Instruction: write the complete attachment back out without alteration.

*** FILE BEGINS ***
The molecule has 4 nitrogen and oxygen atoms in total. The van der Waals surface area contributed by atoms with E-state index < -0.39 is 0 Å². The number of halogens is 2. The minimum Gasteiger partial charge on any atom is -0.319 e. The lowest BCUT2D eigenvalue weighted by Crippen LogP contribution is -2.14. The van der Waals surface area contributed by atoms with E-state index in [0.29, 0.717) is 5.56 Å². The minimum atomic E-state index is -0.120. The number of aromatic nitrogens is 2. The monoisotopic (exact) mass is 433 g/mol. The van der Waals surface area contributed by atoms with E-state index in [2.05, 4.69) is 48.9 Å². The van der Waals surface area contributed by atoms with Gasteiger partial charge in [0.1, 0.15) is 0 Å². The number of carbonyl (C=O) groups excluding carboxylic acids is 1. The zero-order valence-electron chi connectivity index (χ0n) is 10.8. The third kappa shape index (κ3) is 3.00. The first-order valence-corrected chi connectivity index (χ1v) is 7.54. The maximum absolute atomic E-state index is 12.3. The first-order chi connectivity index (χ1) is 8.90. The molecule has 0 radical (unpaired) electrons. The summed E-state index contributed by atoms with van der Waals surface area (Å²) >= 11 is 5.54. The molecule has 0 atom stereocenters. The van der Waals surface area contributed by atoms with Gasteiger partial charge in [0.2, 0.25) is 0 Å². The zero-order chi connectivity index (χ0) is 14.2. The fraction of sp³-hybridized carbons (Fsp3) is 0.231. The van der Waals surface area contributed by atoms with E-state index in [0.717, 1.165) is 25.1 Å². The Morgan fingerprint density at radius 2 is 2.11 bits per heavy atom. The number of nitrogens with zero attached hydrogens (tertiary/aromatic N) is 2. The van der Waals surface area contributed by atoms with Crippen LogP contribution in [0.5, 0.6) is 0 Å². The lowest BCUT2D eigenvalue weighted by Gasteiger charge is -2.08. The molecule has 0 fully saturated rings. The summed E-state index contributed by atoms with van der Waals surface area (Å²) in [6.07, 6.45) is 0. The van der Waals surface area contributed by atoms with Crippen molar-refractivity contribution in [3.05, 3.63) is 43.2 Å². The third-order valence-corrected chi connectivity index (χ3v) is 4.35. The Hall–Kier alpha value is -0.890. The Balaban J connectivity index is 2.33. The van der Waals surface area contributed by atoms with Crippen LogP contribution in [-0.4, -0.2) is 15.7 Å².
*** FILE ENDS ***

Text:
The molecule has 4 nitrogen and oxygen atoms in total. The van der Waals surface area contributed by atoms with E-state index < -0.39 is 0 Å². The number of halogens is 2. The minimum Gasteiger partial charge on any atom is -0.319 e. The lowest BCUT2D eigenvalue weighted by Crippen LogP contribution is -2.14. The van der Waals surface area contributed by atoms with E-state index in [0.29, 0.717) is 5.56 Å². The minimum atomic E-state index is -0.120. The number of aromatic nitrogens is 2. The monoisotopic (exact) mass is 433 g/mol. The van der Waals surface area contributed by atoms with E-state index in [2.05, 4.69) is 48.9 Å². The van der Waals surface area contributed by atoms with Gasteiger partial charge in [0.1, 0.15) is 0 Å². The number of carbonyl (C=O) groups excluding carboxylic acids is 1. The zero-order valence-electron chi connectivity index (χ0n) is 10.8. The third kappa shape index (κ3) is 3.00. The first-order valence-corrected chi connectivity index (χ1v) is 7.54. The maximum absolute atomic E-state index is 12.3. The first-order chi connectivity index (χ1) is 8.90. The molecule has 0 radical (unpaired) electrons. The summed E-state index contributed by atoms with van der Waals surface area (Å²) >= 11 is 5.54. The molecule has 0 atom stereocenters. The van der Waals surface area contributed by atoms with Gasteiger partial charge in [0.2, 0.25) is 0 Å². The zero-order chi connectivity index (χ0) is 14.2. The fraction of sp³-hybridized carbons (Fsp3) is 0.231. The van der Waals surface area contributed by atoms with E-state index in [0.717, 1.165) is 25.1 Å². The Morgan fingerprint density at radius 2 is 2.11 bits per heavy atom. The number of nitrogens with zero attached hydrogens (tertiary/aromatic N) is 2. The van der Waals surface area contributed by atoms with Crippen LogP contribution in [0.5, 0.6) is 0 Å². The lowest BCUT2D eigenvalue weighted by Gasteiger charge is -2.08. The molecule has 0 fully saturated rings. The summed E-state index contributed by atoms with van der Waals surface area (Å²) in [6.07, 6.45) is 0. The van der Waals surface area contributed by atoms with Crippen molar-refractivity contribution in [3.05, 3.63) is 43.2 Å². The third-order valence-corrected chi connectivity index (χ3v) is 4.35. The Hall–Kier alpha value is -0.890. The Balaban J connectivity index is 2.33. The van der Waals surface area contributed by atoms with Crippen LogP contribution in [-0.4, -0.2) is 15.7 Å².